History of the Lottery

info Dec 17, 2023

Lottery is a form of gambling in which numbers are drawn for prizes. The term is probably derived from the Dutch noun lottere, meaning “to cast lots,” and may be a calque of Middle Dutch loterie, meaning “action of casting lots.” The earliest state-sponsored lotteries were in the Low Countries in the first half of the 15th century, raising funds for town fortifications and helping the poor.

In America, early lotteries were largely funded by grants from private individuals or religious organizations. Lotteries were also popular in the colonial era, and the Continental Congress even sponsored one to fund cannons for Philadelphia’s defense against the British invasion. Later, in the nineteenth century, a lottery would be used to help pay for everything from civil defense to the construction of churches. Cohen argues that the modern incarnation of lotteries began when growing awareness of the money to be made in gambling collided with a crisis in state funding. Amid soaring population and inflation and the cost of the Vietnam War, state governments found it difficult to balance their budgets without either increasing taxes or cutting services.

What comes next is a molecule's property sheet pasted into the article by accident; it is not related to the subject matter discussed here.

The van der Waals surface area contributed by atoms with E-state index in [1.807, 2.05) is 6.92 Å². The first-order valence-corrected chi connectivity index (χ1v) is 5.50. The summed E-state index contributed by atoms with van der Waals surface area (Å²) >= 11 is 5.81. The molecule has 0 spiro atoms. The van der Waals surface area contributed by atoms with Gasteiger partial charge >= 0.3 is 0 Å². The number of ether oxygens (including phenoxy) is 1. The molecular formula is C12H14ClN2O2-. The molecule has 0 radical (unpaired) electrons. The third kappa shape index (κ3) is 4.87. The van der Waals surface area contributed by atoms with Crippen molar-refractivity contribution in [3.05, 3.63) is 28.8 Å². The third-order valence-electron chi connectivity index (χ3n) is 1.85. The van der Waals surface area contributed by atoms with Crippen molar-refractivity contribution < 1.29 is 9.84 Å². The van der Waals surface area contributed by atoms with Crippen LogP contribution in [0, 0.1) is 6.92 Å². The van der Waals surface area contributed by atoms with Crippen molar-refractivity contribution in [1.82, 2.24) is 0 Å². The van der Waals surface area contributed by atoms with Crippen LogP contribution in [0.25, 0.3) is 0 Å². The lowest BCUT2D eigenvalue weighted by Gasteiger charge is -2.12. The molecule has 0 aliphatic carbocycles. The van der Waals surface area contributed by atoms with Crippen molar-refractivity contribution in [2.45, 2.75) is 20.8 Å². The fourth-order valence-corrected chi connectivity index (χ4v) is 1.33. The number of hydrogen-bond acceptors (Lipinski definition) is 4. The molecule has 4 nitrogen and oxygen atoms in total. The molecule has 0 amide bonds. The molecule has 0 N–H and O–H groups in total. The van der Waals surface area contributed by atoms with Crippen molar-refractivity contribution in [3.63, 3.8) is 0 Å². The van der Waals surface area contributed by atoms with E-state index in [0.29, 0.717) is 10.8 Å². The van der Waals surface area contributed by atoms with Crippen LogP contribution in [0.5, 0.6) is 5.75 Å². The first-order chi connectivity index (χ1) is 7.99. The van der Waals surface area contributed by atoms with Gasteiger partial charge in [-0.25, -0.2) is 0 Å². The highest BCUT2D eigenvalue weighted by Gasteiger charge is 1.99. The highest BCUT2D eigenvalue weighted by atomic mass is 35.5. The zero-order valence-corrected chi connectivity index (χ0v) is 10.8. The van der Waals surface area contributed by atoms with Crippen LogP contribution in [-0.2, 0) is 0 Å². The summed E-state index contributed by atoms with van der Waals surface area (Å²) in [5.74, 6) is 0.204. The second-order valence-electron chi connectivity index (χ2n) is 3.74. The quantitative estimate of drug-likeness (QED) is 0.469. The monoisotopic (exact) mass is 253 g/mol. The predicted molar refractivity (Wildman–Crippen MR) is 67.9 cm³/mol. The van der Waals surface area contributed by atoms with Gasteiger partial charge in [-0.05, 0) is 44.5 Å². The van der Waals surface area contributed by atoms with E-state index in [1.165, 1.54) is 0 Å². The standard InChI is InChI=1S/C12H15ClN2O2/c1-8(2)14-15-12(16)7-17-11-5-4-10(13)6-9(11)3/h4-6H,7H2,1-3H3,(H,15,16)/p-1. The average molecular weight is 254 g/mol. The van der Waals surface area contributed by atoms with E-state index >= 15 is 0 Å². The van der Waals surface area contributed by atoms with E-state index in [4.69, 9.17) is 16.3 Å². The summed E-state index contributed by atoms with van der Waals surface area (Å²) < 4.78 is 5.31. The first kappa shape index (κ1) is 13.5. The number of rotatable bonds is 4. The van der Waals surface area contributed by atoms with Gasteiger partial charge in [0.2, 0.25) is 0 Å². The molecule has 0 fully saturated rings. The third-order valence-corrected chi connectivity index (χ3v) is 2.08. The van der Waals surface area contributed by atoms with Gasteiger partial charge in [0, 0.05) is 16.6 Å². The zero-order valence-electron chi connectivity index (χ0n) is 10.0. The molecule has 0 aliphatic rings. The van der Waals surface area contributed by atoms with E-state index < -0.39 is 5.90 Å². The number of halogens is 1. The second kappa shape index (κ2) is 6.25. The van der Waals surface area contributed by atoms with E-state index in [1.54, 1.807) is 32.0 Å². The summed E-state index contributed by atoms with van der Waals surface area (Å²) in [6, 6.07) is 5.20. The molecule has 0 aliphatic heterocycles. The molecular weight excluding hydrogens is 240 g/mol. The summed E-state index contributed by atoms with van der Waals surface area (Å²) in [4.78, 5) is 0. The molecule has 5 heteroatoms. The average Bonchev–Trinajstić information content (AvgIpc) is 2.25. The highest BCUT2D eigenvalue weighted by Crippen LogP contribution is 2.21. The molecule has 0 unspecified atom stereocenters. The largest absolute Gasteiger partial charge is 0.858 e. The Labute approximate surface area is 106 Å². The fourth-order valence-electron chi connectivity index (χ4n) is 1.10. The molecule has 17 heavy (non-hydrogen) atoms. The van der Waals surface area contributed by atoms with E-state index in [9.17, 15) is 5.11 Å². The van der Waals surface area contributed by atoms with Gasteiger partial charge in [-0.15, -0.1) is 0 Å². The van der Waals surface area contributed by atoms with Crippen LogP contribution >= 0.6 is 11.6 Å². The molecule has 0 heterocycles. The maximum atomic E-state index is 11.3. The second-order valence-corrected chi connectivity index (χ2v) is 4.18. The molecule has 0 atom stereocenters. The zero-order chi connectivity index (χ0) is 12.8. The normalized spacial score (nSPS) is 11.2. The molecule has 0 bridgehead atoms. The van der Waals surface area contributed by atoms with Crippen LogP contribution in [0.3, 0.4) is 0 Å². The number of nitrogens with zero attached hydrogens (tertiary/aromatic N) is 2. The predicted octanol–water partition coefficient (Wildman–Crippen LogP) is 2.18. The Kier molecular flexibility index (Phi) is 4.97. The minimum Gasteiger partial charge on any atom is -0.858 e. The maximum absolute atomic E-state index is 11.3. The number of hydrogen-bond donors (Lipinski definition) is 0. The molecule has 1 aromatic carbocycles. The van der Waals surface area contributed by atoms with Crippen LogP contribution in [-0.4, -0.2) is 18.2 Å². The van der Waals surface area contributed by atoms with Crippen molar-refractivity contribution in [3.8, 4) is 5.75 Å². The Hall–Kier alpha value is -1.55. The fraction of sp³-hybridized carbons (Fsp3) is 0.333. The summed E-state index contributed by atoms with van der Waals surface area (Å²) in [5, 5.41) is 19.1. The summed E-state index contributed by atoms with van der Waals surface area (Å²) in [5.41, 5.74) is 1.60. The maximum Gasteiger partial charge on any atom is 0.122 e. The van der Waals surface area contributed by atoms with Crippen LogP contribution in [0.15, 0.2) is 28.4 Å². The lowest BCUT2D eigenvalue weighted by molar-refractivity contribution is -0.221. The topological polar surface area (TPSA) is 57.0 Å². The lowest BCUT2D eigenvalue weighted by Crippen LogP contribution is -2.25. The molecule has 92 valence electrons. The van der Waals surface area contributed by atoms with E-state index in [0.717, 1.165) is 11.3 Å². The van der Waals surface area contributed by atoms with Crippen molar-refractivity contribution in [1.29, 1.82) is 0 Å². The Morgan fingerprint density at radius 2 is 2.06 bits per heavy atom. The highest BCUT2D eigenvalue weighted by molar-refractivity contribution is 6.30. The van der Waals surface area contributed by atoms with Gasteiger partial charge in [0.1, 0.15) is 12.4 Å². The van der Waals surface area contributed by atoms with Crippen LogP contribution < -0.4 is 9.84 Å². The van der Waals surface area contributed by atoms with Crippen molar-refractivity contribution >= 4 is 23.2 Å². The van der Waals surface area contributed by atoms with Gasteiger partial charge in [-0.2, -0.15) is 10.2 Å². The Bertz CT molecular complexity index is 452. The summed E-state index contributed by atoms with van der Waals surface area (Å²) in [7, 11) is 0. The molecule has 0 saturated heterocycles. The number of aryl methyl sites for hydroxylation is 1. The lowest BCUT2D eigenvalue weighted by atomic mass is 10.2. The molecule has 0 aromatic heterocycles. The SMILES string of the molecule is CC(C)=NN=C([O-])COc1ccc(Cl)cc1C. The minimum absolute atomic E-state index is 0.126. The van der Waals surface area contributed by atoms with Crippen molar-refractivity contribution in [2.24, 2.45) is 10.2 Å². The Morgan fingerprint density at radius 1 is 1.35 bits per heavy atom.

Lotteries offered an alternative source of revenue and, according to Cohen, enjoyed broad public support. Despite the negative social and moral implications of gambling, it was difficult for many people to resist the allure of the big jackpot. In order to win the prize, participants were required to purchase a ticket and then wait to see if their numbers were drawn. The winning tickets were typically sold in stores, where patrons could check them against a list to confirm their eligibility.